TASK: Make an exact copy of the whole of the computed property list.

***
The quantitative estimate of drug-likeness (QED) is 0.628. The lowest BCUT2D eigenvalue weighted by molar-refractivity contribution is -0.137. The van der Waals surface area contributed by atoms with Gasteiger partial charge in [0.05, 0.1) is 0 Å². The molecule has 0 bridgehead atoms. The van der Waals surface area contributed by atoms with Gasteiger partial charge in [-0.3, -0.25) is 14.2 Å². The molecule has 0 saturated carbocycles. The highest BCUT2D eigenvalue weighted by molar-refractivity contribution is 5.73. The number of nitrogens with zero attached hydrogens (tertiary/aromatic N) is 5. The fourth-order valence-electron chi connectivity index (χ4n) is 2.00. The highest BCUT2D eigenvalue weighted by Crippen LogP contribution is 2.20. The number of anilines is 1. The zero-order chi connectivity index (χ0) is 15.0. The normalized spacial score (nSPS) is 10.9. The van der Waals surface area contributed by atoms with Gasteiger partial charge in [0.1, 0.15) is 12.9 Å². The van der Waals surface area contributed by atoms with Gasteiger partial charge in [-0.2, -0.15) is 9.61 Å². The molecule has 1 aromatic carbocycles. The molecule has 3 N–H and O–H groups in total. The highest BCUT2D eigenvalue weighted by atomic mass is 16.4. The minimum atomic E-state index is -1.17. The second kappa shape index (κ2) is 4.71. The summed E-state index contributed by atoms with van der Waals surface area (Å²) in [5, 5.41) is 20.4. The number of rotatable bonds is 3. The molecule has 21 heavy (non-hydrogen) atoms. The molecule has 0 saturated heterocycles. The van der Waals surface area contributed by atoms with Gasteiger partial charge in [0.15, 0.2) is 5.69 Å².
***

The quantitative estimate of drug-likeness (QED) is 0.628. The lowest BCUT2D eigenvalue weighted by molar-refractivity contribution is -0.137. The van der Waals surface area contributed by atoms with Gasteiger partial charge in [0.05, 0.1) is 0 Å². The molecule has 0 bridgehead atoms. The van der Waals surface area contributed by atoms with Gasteiger partial charge in [-0.3, -0.25) is 14.2 Å². The molecule has 0 saturated carbocycles. The highest BCUT2D eigenvalue weighted by molar-refractivity contribution is 5.73. The number of nitrogens with zero attached hydrogens (tertiary/aromatic N) is 5. The fourth-order valence-electron chi connectivity index (χ4n) is 2.00. The highest BCUT2D eigenvalue weighted by Crippen LogP contribution is 2.20. The number of anilines is 1. The zero-order chi connectivity index (χ0) is 15.0. The normalized spacial score (nSPS) is 10.9. The van der Waals surface area contributed by atoms with Gasteiger partial charge in [0.1, 0.15) is 12.9 Å². The van der Waals surface area contributed by atoms with Gasteiger partial charge in [-0.2, -0.15) is 9.61 Å². The molecule has 1 aromatic carbocycles. The molecule has 3 N–H and O–H groups in total. The highest BCUT2D eigenvalue weighted by atomic mass is 16.4. The minimum atomic E-state index is -1.17. The second kappa shape index (κ2) is 4.71. The summed E-state index contributed by atoms with van der Waals surface area (Å²) in [5, 5.41) is 20.4. The number of rotatable bonds is 3. The molecule has 21 heavy (non-hydrogen) atoms. The molecule has 0 saturated heterocycles. The van der Waals surface area contributed by atoms with Gasteiger partial charge in [0.15, 0.2) is 5.69 Å².